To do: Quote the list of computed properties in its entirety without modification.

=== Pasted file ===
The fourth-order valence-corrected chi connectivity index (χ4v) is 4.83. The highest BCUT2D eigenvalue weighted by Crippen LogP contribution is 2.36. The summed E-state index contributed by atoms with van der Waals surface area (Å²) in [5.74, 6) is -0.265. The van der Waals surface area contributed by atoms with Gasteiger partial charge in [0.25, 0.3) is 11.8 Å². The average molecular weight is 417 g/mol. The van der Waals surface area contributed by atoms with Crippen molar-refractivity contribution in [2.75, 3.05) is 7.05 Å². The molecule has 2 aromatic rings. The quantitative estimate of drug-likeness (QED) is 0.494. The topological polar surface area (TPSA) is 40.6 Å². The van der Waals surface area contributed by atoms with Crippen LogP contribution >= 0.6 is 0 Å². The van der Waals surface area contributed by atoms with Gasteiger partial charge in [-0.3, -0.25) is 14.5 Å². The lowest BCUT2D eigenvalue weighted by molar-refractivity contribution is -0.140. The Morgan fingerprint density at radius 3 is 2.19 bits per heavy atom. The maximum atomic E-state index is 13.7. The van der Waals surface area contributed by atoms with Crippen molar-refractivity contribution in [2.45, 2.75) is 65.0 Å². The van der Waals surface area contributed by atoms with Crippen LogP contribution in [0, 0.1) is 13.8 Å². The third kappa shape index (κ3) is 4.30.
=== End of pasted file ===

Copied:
The fourth-order valence-corrected chi connectivity index (χ4v) is 4.83. The highest BCUT2D eigenvalue weighted by Crippen LogP contribution is 2.36. The summed E-state index contributed by atoms with van der Waals surface area (Å²) in [5.74, 6) is -0.265. The van der Waals surface area contributed by atoms with Gasteiger partial charge in [0.25, 0.3) is 11.8 Å². The average molecular weight is 417 g/mol. The van der Waals surface area contributed by atoms with Crippen molar-refractivity contribution in [2.75, 3.05) is 7.05 Å². The molecule has 2 aromatic rings. The quantitative estimate of drug-likeness (QED) is 0.494. The topological polar surface area (TPSA) is 40.6 Å². The van der Waals surface area contributed by atoms with Crippen LogP contribution >= 0.6 is 0 Å². The van der Waals surface area contributed by atoms with Gasteiger partial charge in [-0.3, -0.25) is 14.5 Å². The lowest BCUT2D eigenvalue weighted by molar-refractivity contribution is -0.140. The Morgan fingerprint density at radius 3 is 2.19 bits per heavy atom. The maximum atomic E-state index is 13.7. The van der Waals surface area contributed by atoms with Crippen molar-refractivity contribution in [2.45, 2.75) is 65.0 Å². The van der Waals surface area contributed by atoms with Crippen LogP contribution in [0, 0.1) is 13.8 Å². The third kappa shape index (κ3) is 4.30.